Guest Columnist: CeCe Monet


So for those newbies to the term “AMBW,” it’s the acronym that stands for Asian Men and Black Women.  I myself am an African-American woman (though my family does have some mixed race ancestry, as is common in the United States), and I have dated men of various ethnic backgrounds and have recently taken an interest in AMBW happenings.  So a few months ago (back in October), I was pleasantly surprised to come across several groups promoting and supporting AMBW couples on FaceBook, including,,!/groups/124324620997188/304501132979535/?notif_t=group_activity, and!/groups/120565204691002/335280723219448/?notif_t=group_activity.

Yet at the same time, I was little surprised too.  I’m definitely a healthy relationships’ advocate, so I’m of the firm mindset that there are no boundaries when it comes to love.  We should all love, date, marry and/or procreate with whomever we choose, regardless of color, race, nationality, etc. etc.  We’re all human, after all.  Sadly, even in the twenty-first century, there are still a myriad of people who are having a difficult time accepting the notions of interracial relationships and biracial/multiracial children.  Everyone seems to have different opinions on the topic of AMBW specifically, so we’ll cover a few of those points of view in just a few seconds.

First, I should point out a bit about my own worldview and a couple of quick things about my life experiences that have shaped my opinions too.  I live in Southern California, so the diversity here makes it difficult to remember that not everyone is surrounded by such a metropolitan environment, or such differing perspectives.  I see couples where each partner is of differing races frequently in my native LA.  Yet as I recently began to delve more and more into the Happa (people mixed with Asian ancestry), Blasian (Black and Asian), and AMBW community topics online, I had mixed feelings about what I found.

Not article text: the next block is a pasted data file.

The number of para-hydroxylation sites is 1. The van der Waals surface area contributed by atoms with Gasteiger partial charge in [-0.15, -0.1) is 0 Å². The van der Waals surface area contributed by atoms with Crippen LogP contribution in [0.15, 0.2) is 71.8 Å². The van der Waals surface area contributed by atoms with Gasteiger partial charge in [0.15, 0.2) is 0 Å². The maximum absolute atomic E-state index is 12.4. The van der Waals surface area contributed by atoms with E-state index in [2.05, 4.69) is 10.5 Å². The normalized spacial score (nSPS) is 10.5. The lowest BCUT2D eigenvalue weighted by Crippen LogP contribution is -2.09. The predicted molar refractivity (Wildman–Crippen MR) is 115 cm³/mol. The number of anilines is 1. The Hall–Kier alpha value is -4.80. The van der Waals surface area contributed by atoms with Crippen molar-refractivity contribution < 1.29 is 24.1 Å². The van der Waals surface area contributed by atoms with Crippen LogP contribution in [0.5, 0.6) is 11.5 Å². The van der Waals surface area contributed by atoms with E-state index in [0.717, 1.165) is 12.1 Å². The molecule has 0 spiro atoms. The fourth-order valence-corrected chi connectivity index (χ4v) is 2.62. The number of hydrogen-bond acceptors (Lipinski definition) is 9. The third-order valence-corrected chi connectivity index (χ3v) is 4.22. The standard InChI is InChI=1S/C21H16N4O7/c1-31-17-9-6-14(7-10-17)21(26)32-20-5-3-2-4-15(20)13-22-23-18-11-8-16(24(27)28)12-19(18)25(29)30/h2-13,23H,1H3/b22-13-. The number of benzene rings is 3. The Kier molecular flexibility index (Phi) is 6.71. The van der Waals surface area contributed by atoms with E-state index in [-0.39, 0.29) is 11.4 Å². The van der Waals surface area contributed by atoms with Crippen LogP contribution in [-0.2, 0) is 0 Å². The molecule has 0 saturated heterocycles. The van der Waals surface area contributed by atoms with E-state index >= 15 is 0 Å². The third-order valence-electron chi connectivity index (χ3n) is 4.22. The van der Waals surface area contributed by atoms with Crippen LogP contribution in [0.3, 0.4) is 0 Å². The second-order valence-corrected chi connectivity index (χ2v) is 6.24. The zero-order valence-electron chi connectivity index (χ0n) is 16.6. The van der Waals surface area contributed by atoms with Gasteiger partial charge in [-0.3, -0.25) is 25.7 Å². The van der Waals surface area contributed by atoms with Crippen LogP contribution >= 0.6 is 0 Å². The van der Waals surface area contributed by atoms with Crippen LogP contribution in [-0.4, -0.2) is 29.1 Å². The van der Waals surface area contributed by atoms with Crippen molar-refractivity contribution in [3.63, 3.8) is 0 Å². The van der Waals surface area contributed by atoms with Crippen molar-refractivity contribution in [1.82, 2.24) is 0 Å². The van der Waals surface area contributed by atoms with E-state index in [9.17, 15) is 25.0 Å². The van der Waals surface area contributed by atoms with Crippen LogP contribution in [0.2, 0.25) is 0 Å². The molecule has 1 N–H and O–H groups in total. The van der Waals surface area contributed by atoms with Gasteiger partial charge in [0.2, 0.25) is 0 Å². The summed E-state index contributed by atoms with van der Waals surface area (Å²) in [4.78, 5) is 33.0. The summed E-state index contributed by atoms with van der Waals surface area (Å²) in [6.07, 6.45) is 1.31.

On the one hand, there were the people who want to create a united front between Black women and Asian men.  The most often sited reason was because if the media and our current social climate is constantly pushing Asian women and Black men as idealized sex objects, while portraying Asian men as brainy nerds and stereotyping Black women as angry and otherwise attitude having, we should connect.  That way, each of the outlier groups could support each other through romantic involvements, friendships and neutral common ground shared both in cyber space as well as in real life.

On the other hand, there were people who negated the possibility that we all needed to come together as a sort of coalition.  In fact, as often pointed out in Ranier’s blog (, AMBW is not, or shouldn’t be some sort of movement.  We should all just date who we want to.  Color just happens to be part of the physical characteristics a person is born with.  It doesn’t necessarily define who he or she is.  So Black women shouldn’t really consider dating a man just because he is Asian (as some of the anime fan girls online seem to have an affinity for doing), or vice versa.  Since after all, as TK the Korean likes to point out ( we’re all men and women first and foremost, so find someone you like and go from there.